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Could Municipal Bond Trash Talk Sink a Dallas Firm?

Dallas-based Preston Hollow Capital claims a much larger rival torpedoed the firm by trashing it on Wall Street. Is it just business as usual?

Preston Hollow Capital is not based in Preston Hollow, as one might expect. It’s downtown, on the 39th floor of Comerica Bank Tower, which is where I met Jim Thompson one June morning in his Feng Shui office, sunlight splashing in.

This is the name’s story: other hedge funds had taken all the interesting monikers, says Thompson, who founded the firm in 2014 after 22 years as CEO of Orix USA. Someone eventually suggested naming it for where he lives. “It had some historical underpinnings,” he says. “On that basis, I convinced myself to adopt it.” Thompson is in the process of moving himself downtown, but, no, he won’t be changing his firm’s name.

OK, I had wondered about the disconnect between the firm’s name and its location and wanted to hear about Thompson’s career. But the real reason I’d reached out, the topic on which I’d squeeze only a few terse words out of him, was the lawsuit Preston Hollow filed earlier this year against municipal bond giant Nuveen.

Both firms work with state governments and municipalities to buy debt related to projects ranging from airports and schools to convention centers and parking lots. That’s the game. Preston Hollow has about $2 billion in assets under management, while Nuveen—the largest player in the high-yield market—has about $150 billion in municipal assets.

The loans are underwritten by banks on Wall Street. And that’s where Preston Hollow says Nuveen and its muni bond chief, John Miller, overstepped competitive bounds and underwent a “campaign of intimidation.” The company alleges Miller threatened to pull Nuveen business from Wall Street brokers—and in one case, did move hundreds of millions of dollars to another bank—if they continued to work with Preston Hollow. It also claims that Miller lied to those brokers about the way Preston Hollow conducts business, alleging misconduct. Preston Hollow claims those actions constitute defamation, interference, and a breach of antitrust law.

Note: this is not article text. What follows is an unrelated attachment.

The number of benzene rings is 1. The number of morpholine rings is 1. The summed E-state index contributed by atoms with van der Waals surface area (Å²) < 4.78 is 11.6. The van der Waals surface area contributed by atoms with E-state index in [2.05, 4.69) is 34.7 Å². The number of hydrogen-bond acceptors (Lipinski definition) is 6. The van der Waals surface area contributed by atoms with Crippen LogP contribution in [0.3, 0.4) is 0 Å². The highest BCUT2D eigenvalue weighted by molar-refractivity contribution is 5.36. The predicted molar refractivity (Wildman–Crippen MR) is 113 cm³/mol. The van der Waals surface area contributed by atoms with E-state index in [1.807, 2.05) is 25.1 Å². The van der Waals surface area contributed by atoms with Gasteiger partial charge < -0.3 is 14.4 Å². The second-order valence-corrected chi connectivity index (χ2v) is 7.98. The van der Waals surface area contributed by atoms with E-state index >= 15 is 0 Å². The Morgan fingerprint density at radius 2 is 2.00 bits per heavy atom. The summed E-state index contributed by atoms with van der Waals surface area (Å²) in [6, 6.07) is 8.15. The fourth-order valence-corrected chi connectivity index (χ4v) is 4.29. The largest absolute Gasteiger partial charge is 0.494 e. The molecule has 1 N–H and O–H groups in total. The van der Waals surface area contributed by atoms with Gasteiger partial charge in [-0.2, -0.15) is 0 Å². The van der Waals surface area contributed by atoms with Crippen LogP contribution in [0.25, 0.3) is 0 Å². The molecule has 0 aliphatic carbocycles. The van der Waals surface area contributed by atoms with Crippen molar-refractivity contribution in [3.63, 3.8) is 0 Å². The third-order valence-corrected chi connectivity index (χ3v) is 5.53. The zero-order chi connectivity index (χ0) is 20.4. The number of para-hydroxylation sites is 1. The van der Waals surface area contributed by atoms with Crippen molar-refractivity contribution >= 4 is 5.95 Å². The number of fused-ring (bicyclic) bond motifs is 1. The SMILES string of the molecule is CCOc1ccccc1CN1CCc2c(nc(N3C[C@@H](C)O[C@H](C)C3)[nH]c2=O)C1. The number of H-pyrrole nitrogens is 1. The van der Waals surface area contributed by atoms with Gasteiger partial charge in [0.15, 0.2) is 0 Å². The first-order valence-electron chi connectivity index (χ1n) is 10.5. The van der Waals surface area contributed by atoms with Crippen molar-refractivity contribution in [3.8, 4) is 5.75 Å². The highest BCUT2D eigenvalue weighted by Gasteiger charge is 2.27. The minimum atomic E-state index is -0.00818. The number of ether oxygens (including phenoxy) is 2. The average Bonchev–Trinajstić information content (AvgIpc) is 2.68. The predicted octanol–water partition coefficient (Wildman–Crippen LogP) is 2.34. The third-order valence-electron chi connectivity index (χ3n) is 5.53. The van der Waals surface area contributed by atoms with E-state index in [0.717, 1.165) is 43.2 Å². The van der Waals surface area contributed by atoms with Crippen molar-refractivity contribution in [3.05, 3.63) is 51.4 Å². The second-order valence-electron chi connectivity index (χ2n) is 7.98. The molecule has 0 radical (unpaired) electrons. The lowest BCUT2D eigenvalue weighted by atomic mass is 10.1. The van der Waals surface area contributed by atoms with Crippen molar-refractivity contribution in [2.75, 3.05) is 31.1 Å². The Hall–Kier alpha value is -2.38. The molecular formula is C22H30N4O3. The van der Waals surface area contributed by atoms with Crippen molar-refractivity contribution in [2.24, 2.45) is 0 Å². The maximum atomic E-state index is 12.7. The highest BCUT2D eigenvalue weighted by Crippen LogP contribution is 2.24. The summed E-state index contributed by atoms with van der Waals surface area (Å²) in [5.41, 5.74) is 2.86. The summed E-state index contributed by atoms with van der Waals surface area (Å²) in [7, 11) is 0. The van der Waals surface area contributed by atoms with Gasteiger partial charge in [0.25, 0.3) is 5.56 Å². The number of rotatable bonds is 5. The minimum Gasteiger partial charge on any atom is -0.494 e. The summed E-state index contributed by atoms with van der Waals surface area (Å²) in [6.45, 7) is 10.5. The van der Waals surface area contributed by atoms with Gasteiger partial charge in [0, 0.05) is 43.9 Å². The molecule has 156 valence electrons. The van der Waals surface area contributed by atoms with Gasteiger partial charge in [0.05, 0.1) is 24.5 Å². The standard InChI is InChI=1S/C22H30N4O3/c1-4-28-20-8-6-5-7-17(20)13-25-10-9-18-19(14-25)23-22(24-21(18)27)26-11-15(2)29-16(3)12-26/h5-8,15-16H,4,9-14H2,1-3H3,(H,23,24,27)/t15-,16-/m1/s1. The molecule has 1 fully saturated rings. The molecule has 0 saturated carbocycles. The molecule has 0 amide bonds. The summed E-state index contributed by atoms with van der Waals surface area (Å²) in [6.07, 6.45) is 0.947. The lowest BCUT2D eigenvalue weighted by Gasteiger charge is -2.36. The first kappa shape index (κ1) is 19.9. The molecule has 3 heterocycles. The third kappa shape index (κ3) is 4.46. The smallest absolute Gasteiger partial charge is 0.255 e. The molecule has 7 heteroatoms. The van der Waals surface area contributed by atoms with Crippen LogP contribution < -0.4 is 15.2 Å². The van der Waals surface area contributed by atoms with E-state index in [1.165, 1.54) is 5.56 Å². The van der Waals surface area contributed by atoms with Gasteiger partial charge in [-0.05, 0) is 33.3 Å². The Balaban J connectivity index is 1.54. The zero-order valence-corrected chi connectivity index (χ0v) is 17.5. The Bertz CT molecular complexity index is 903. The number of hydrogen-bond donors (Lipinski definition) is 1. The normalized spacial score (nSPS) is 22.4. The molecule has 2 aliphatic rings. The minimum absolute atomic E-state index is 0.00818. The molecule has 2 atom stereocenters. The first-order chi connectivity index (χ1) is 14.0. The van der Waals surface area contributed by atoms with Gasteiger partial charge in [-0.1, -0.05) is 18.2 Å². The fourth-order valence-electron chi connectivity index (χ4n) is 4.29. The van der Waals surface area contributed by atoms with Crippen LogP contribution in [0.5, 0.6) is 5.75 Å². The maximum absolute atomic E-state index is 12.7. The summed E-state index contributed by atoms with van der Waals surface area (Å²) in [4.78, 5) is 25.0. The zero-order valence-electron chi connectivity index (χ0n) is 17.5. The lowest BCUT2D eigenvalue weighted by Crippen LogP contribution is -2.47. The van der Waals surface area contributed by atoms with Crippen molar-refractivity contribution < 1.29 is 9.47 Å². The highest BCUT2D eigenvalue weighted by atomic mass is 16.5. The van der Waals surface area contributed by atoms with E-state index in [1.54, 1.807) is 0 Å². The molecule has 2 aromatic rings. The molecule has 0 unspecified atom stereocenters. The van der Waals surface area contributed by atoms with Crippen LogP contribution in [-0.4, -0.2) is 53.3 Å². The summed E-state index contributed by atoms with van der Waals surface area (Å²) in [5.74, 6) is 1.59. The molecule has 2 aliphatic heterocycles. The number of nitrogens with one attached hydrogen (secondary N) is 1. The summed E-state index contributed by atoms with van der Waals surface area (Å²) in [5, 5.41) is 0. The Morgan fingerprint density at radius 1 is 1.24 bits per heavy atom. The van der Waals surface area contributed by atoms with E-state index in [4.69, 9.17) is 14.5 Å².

But Chicago-based Nuveen contends it has the right to discuss with business partners the operations of a competitor, that it’s just business. The company declined to be interviewed for this story, but in a motion it filed to dismiss the case, it said the “ability to choose with whom to do business is a fundamental economic right,” including the right “to use economic pressure to persuade third parties.”

How important is the outcome here? In his office, I asked Thompson what sort of impact this has all had on his firm. He considered the question with a strained look on his face. “That’s a legal question,” he said. “That’s a sensitive one.” What he offered is that Preston Hollow is a successful company. “We have 80-something shareholders, and our shareholders are happy.”

But if you believe Thompson’s lawyers, those shareholders are enduring some very uncomfortable months. During a hearing, attorney David Wollmuth reportedly told Delaware Chancery Court Judge Sam Glasscock III the case amounts to a “life and death struggle.” According to Bloomberg, Wollmuth proclaimed that broker relationships are Preston Hollow’s “oxygen,” and its larger competitor “is trying to smother it.” Preston Hollow has asked that the court order Miller and Nuveen to stop bad-mouthing the firm to brokers and to undo the harm it has already done. 

In mid-May, Glasscock opted not to side with Nuveen’s effort to get the case thrown out, allowing Preston Hollow’s legal team to move forward with subpoenas of phone call recordings between Nuveen reps and various brokers—recordings Preston Hollow says prove its case. By now those recordings have been laid bare in the courtroom. Miller says that his maneuvering was just bluster, that on Wall Street “sometimes you have to exaggerate to get people’s attention,” as quoted by Bloomberg. Nuveen says there were never solid agreements from brokers to cut Preston Hollow out. Thompson maintains Nuveen’s bully tactics work, to the detriment of smaller industry players.

Glasscock will make a ruling after both sides provide final written arguments, which could be a month from now or longer. According to Wollmuth, it will be a very important one for downtown’s Preston Hollow Capital.

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